Feelings, moods and wills of the people

Image: Cyrus Saurius


Party acronyms and electoral rules are instruments for the exercise of a facade democratic system, erected to deny the principle of popular sovereignty

I stopped reading analyzes of tables and graphs showing election “results”. In all, I found inconsistencies; none answered crucial questions. How many reactionaries were elected by parties considered “left”? How many religious fundamentalists and old-fashioned clientelists wrap themselves up in these captions?

How many women, obedient to their husbands and averse to fighting to defend gender, were elected? How many people angry about their color won terms? How many voted in exchange for tiles, gas cylinders, promises of jobs, important positions or forgiveness of millionaire debts? How many voted to pay for packets of cocaine, crack pebbles or, simply, peace in their places of residence? How many PhD professors voted dreaming of budget amendments for their laboratories, regardless of the sinking of the country?

Who guarantees that people sensitive to popular causes have not obtained mandates using grouped acronyms such as “center-right” and “centrão”?

Charts do not show citizens who reject Bolsonaro and admire Lula by voting for parties that support the government. They give rise to conclusions as varied as the visual arrangements of a kaleidoscope because the parties do not reflect the diverse feelings, moods and wills of the people.

Party acronyms and electoral rules are instruments for the exercise of a façade democratic system, erected to deny the principle of popular sovereignty, that is, to deny that power emanates from the people and is exercised in their name.

Parties organized to contest elections reflect projects of elites that dispute hegemony. They often derive from the will and strength of influential personalities. They comprise networks of cronyism, localized domination schemes and family oligarchic arrangements.

In small and medium-sized cities, where the majority of Brazilian voters are located, many voted for the “friend” who “protects” them or who can benefit them. The same happens on the outskirts of Brazilian megalopolises where the homeless crowd.

As Florestan Fernandes argued, the representative system consecrated by modern democracies is incompatible with large underprivileged masses who survived colonial rule. Democracy molded in dominant countries does not rhyme with extreme penury. Political representativeness is distorted by clientelism, a practice incompatible with the distinction between public and private interests.

Among the urban middle classes, usually seen as more literate and “enlightened”, corporate voting – a form of clientelism – conceals political proclivities. This was even the vote that guaranteed Bolsonaro's political career, as well as that of many politicians with a unionist history.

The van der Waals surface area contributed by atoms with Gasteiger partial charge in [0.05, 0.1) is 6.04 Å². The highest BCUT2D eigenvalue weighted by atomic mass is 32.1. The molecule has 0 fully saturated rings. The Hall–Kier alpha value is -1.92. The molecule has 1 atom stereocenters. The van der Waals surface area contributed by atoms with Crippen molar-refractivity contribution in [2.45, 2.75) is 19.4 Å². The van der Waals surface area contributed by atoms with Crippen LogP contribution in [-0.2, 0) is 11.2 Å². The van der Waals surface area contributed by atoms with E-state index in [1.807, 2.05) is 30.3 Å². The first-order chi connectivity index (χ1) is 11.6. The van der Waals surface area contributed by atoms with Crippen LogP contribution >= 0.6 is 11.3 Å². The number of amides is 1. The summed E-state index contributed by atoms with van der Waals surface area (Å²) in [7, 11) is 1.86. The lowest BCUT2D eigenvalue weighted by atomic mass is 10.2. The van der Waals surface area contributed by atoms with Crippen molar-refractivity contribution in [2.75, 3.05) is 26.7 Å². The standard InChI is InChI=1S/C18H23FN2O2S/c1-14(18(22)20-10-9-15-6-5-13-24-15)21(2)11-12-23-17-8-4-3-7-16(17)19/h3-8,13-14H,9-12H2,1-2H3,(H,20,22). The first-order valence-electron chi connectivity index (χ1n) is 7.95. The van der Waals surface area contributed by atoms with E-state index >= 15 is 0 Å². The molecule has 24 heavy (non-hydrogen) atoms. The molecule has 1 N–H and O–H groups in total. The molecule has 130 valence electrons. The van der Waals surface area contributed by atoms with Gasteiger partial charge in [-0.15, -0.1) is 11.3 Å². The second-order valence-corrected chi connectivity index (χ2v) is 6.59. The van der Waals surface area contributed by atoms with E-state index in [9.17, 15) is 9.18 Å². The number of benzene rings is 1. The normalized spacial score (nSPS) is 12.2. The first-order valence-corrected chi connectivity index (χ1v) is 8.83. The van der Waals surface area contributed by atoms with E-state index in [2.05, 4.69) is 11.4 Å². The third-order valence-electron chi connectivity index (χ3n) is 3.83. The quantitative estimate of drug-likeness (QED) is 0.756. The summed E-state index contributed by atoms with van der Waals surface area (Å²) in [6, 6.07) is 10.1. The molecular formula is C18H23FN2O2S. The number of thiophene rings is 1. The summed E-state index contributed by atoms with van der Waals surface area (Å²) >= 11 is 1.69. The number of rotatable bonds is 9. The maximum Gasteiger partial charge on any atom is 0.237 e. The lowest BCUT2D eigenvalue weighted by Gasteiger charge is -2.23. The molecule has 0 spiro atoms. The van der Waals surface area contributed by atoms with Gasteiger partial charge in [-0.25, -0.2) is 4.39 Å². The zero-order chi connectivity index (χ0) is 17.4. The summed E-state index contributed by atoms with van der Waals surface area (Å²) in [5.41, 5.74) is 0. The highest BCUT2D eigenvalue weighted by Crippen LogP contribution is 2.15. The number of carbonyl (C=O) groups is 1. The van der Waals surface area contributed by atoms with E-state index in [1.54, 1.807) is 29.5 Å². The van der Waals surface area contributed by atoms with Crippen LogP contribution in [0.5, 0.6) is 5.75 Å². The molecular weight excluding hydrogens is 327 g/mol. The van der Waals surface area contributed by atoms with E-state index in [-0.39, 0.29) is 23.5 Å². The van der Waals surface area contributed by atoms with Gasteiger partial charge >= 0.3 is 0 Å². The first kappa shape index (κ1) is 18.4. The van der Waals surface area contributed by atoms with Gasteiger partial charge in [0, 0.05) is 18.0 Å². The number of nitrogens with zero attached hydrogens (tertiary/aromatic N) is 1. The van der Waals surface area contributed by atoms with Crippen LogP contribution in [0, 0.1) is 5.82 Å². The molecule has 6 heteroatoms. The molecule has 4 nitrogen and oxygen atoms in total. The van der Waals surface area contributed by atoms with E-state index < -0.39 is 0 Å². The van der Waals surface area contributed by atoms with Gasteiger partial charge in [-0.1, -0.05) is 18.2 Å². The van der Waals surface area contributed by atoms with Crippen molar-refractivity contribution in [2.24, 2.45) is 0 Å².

Colonel Pedro Freitas, patriarch of a family that had been in a commanding position in Piauí since the Old Republic, told me that the secret ballot had not shaken electoral domains, it had only made the elections more expensive.

The representation of family oligarchies did not really change after the 1930 rupture, the Estado Novo and the dictatorship of 1964. I used the conversations I had with this oligarch to question the concept of “coronelismo” formulated by Victor Nunes Leal based on the observation of the world southeastern countryside. This classic said that “coronelismo” was the falsification of the vote. I considered that the “colonels” were a real expression of the established power system.

I rejected the notion that “coronelismo” was an eminently rural practice and of “backward” elites. There were and are “colonels” for all tastes, erudite and illiterate, coarse and refined, rich and well off, in the city and in the countryside, in all Brazilian regions.

The term “coronel” became a political insult, being particularly used to stigmatize the poorest regions. Oligarchic power spreads throughout the country, but southeastern intellectuals insist on characterizing it as northeastern, as Fernando Haddad did today in his column in Folha de São Paulo. It turned out badly for Political Science at USP. For a potential presidential candidate, don't even talk!

In these elections, I remembered a lot of Pedro Freitas and Victor Nunes Leal. The clientelistic systems they described were not scratched by the news.

Today there are clienteles consolidated by union representatives, pastors, militiamen, police, military, agricultural entrepreneurs, activists from stigmatized social segments... .

Programs that encompass the set of impasses of society and the State have given way to propositions with a restricted scope. I call this backward political culture.

It is true that hate speech denies politics. It is molten lead over the dream of a democratic, just and sovereign country.

But the good-natured, multifaceted clientelism practiced by the right and the left also fuels the crazy wave.

* Manuel Domingos Neto is a retired UFC professor. He was president of the Brazilian Defense Studies Association (ABED) and vice president of CNPq.


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